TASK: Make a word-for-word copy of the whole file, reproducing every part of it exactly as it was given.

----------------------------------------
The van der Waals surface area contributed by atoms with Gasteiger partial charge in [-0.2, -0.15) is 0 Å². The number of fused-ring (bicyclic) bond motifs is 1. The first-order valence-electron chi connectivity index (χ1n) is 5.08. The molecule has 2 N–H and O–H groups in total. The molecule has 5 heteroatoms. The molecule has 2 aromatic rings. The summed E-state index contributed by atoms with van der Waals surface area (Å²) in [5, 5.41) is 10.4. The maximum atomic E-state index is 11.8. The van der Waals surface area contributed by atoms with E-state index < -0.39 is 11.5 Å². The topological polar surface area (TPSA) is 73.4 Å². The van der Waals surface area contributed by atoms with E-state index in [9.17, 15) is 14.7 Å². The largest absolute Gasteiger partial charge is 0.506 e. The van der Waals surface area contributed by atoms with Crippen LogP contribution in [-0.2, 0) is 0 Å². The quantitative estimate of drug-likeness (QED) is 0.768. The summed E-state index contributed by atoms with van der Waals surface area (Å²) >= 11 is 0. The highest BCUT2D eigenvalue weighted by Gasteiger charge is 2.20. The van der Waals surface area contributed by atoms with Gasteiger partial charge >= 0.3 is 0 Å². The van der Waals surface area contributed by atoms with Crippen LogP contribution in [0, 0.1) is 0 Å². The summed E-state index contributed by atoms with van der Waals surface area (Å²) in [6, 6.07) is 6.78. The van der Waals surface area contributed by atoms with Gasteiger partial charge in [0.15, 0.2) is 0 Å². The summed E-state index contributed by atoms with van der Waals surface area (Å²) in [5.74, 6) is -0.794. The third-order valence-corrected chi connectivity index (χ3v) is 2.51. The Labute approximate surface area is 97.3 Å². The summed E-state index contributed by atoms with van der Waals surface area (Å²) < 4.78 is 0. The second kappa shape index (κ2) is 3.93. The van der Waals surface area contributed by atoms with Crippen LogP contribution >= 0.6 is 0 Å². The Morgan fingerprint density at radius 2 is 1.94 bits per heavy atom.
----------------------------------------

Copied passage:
The van der Waals surface area contributed by atoms with Gasteiger partial charge in [-0.2, -0.15) is 0 Å². The number of fused-ring (bicyclic) bond motifs is 1. The first-order valence-electron chi connectivity index (χ1n) is 5.08. The molecule has 2 N–H and O–H groups in total. The molecule has 5 heteroatoms. The molecule has 2 aromatic rings. The summed E-state index contributed by atoms with van der Waals surface area (Å²) in [5, 5.41) is 10.4. The maximum atomic E-state index is 11.8. The van der Waals surface area contributed by atoms with E-state index < -0.39 is 11.5 Å². The topological polar surface area (TPSA) is 73.4 Å². The van der Waals surface area contributed by atoms with E-state index in [9.17, 15) is 14.7 Å². The largest absolute Gasteiger partial charge is 0.506 e. The van der Waals surface area contributed by atoms with Crippen LogP contribution in [-0.2, 0) is 0 Å². The quantitative estimate of drug-likeness (QED) is 0.768. The summed E-state index contributed by atoms with van der Waals surface area (Å²) >= 11 is 0. The highest BCUT2D eigenvalue weighted by Gasteiger charge is 2.20. The van der Waals surface area contributed by atoms with Gasteiger partial charge >= 0.3 is 0 Å². The van der Waals surface area contributed by atoms with Crippen LogP contribution in [0, 0.1) is 0 Å². The summed E-state index contributed by atoms with van der Waals surface area (Å²) in [6, 6.07) is 6.78. The van der Waals surface area contributed by atoms with Gasteiger partial charge in [0.15, 0.2) is 0 Å². The summed E-state index contributed by atoms with van der Waals surface area (Å²) in [5.74, 6) is -0.794. The third-order valence-corrected chi connectivity index (χ3v) is 2.51. The Labute approximate surface area is 97.3 Å². The summed E-state index contributed by atoms with van der Waals surface area (Å²) < 4.78 is 0. The second kappa shape index (κ2) is 3.93. The van der Waals surface area contributed by atoms with Crippen LogP contribution >= 0.6 is 0 Å². The Morgan fingerprint density at radius 2 is 1.94 bits per heavy atom.